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How is Content Marketing Changing Buyer Behaviour?

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How is content marketing changing buyer behaviour?  In fact, content marketing is not changing buyer behaviour.

A brief history of Content Marketing

The truth is, content marketing has been around for a long time – it all began back in the late 1800s.  In 1895, John Deere started publishing a magazine called “The Furrow”. The purpose of this magazine was to become a resource for his customers, and educate farmers on how to better manage their crops to become more fruitful business owners. John Deere published this magazine for the purpose of educating his target audience, not selling. By providing this magazine to farmers, John Deere wanted to become a thought leader and used content marketing to align farming with his expertise and brand. Clearly, this venture has been very successful for John Deere, which begs the question; was John Deere the original content marketer?

Traditional Marketing Vs. Content Marketing

What is changing buyer behaviour?  It is the distribution and accessibility of content that is effectively changing buyer behaviour.  The evolution of content marketing and the way it is distributed and accessed is changing the ground rules in marketing and sales. Traditional examples of content marketing which include direct sales, static websites, print advertising, brochures, press releases, catalogues, branded magazines, direct mail, radio and more, are phasing their way out.

Traditional content marketing saw a gradual evolution from traditional content (hard copy) to digital and social content marketing. The evolution of content marketing has eliminated geographic constraints as consumers can now learn and read about anything online and on their mobile devices, regardless of their location. ‘’Googling’’ has become one of the most popular words in the English language allowing online consumers to quickly and efficiently search for any topic under the sun- in less than one minute. In 1993, we saw the birth of the e-book, which paved the way for corporations to create content and publish it to a wide audience. In 1998, blogging became popular and it wasn’t long until bloggers opinions and insights were regarded credible enough to make the news. In 2003, we started to get social with MySpace, which was soon surpassed by Facebook, Twitter and LinkedIn. Digital and social content marketing also includes content such as case studies, white papers, blogs, e-books, Infographics, Webinars, Podcasts, Google + and more.

What does the evolution of Content Marketing tell us? 

The emergence and growth of digital and social content marketing means buyers are being bombarded with content and information overload on a daily basis. So, what can we take away from the evolution of content marketing, and the content overload trend, and how does this relate to Advisors in the Financial Services industry? First, let’s look at some statistics that speak to the accessibility of content, and the importance of the new form of content marketing:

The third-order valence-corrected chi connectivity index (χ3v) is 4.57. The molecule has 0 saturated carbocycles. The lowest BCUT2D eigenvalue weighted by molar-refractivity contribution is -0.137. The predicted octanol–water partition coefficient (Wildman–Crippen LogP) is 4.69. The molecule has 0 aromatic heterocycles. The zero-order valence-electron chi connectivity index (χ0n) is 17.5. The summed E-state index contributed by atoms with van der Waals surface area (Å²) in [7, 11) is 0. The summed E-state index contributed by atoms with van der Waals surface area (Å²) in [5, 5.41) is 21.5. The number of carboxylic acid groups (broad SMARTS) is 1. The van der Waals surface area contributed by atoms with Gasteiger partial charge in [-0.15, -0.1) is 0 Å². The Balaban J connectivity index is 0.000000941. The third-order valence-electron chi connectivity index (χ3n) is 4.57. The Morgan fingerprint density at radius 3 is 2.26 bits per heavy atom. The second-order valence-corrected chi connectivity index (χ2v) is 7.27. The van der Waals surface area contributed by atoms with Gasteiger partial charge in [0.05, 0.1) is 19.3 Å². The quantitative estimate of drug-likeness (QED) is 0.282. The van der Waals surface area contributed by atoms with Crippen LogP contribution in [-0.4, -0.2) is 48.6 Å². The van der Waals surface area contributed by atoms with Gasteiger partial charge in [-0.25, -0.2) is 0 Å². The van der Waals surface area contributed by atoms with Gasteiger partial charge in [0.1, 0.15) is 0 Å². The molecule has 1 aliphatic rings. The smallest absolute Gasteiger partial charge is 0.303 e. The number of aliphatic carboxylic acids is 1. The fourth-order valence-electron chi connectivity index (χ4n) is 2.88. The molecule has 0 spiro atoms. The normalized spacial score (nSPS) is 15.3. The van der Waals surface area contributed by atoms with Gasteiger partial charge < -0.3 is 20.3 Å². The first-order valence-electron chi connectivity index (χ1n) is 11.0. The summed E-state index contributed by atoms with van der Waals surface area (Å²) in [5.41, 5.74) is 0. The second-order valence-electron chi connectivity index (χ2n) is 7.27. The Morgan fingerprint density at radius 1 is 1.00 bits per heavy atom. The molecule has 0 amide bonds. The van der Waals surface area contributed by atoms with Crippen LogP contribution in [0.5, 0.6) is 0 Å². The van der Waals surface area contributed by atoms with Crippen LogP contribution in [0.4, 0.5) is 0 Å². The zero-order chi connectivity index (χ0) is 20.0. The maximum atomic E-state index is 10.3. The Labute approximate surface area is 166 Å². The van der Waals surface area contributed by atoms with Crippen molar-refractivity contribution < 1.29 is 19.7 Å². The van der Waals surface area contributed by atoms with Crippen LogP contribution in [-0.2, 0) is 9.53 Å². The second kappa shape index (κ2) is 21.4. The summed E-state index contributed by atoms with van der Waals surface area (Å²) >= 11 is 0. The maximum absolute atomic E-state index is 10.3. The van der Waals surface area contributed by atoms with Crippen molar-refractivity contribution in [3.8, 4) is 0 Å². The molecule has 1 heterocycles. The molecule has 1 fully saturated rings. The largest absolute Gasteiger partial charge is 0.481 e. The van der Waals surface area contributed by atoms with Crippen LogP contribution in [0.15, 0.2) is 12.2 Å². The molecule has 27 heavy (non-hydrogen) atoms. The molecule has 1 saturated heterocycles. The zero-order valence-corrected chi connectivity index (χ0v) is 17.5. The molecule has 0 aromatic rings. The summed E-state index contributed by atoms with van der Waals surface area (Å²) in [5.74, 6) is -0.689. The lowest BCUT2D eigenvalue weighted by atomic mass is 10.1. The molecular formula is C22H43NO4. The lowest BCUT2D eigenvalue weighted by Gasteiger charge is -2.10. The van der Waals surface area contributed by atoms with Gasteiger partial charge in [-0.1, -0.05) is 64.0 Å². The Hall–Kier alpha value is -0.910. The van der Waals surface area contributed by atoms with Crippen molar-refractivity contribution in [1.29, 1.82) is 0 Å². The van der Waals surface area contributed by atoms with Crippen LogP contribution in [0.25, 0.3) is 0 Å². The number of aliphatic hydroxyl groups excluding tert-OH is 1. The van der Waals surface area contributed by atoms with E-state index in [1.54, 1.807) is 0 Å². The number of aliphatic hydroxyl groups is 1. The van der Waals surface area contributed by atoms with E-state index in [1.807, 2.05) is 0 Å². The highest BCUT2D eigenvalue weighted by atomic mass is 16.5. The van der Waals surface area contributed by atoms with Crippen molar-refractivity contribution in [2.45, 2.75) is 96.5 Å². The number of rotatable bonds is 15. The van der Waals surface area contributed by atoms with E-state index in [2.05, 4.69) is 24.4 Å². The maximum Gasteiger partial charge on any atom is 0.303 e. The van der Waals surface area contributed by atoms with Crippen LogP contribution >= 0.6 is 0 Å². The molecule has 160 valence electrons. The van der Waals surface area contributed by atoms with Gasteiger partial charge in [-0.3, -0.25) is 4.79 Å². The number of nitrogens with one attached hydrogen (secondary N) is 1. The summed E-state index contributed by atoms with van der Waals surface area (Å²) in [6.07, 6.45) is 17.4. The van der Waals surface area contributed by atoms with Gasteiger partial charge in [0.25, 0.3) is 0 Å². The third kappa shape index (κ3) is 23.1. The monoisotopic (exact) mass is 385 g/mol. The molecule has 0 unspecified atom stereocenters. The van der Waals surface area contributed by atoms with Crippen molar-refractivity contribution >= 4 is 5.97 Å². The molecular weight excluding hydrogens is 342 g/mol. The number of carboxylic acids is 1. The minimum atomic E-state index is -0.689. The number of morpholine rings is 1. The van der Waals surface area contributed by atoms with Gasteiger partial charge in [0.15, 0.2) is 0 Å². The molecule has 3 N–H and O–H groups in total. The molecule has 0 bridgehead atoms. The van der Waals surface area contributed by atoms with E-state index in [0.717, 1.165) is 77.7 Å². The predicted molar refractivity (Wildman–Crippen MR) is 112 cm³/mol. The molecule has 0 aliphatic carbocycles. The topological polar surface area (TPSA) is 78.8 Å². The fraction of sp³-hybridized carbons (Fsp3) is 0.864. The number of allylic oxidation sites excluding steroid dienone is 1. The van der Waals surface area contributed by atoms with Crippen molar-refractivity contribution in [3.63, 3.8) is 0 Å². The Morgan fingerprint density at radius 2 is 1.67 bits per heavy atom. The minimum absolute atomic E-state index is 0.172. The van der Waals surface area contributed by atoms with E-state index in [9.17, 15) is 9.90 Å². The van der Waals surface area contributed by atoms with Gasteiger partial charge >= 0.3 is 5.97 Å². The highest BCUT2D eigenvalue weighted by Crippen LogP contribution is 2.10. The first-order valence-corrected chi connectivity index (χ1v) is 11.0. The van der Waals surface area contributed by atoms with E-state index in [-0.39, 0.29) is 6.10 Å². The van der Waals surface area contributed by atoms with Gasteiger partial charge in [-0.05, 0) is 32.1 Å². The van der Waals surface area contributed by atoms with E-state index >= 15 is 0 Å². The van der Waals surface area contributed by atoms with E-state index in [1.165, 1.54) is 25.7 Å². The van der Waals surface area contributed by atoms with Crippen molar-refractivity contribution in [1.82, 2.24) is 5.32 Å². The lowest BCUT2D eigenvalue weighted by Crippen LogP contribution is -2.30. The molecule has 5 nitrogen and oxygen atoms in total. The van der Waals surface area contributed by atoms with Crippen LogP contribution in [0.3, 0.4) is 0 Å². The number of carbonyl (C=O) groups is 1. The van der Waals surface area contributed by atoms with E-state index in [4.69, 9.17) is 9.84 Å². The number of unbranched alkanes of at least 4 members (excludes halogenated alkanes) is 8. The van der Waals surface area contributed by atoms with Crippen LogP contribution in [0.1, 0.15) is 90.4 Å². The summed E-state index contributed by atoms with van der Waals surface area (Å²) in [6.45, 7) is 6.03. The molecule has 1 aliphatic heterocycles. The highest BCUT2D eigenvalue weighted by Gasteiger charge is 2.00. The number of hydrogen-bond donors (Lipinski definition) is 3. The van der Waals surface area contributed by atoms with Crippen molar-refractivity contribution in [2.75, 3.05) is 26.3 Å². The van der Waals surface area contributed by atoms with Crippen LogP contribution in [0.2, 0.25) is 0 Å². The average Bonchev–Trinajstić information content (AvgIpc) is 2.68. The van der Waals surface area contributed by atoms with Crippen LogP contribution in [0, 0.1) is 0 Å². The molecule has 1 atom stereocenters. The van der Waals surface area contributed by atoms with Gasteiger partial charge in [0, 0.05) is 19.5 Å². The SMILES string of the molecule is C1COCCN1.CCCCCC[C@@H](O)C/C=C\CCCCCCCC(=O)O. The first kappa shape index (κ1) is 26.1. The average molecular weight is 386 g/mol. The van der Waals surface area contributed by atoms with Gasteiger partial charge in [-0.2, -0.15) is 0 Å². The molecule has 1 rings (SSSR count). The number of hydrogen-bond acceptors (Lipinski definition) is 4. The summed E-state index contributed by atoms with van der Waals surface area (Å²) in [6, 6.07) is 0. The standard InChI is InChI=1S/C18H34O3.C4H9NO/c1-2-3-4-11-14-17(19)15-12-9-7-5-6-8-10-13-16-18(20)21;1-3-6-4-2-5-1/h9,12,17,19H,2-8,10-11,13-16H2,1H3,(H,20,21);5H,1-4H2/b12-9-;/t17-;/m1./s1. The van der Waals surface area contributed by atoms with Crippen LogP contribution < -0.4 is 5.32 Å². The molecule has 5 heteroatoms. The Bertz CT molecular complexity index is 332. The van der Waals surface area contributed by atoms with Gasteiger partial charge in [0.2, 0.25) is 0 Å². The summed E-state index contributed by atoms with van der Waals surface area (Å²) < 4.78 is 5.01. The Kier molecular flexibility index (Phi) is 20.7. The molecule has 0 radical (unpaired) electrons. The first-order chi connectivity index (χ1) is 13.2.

• 92% start with a search engine when looking for a particular product or solution.
  • 64% of the sales journey is completed before a customer makes contact with a sales person.
  • 61% have an open mind when searching online. They do not know whom they will purchase from.
  • 50% of buyers create a short-list before they get to the stage of engaging a sales person.
     

The evolution of content marketing has taught us the importance of having an established online presence and content marketing strategy. Advisors can no longer differentiate by service, price and performance anymore. In a world where the majority of the sales journey is complete before a consumer speaks to a sales person, people are choosing to do business with you because of your specialized and unique thought leadership, that is easily accessible online.  How can Advisors cut through the content overload?

  • Advisors need to create content that is unique, valuable and of high quality, instead of promotional, in order to cut through the noise.
  • Advisors need to create content that is about the consumer, rather then the business.
  • Content needs to offer the consumer content that is new and provides value to them, that will help to solve their challenges, and do their homework for them.
  • Content should evoke conversations and make people want to share it.
  • Advisors need to use their content to become thought-leaders.
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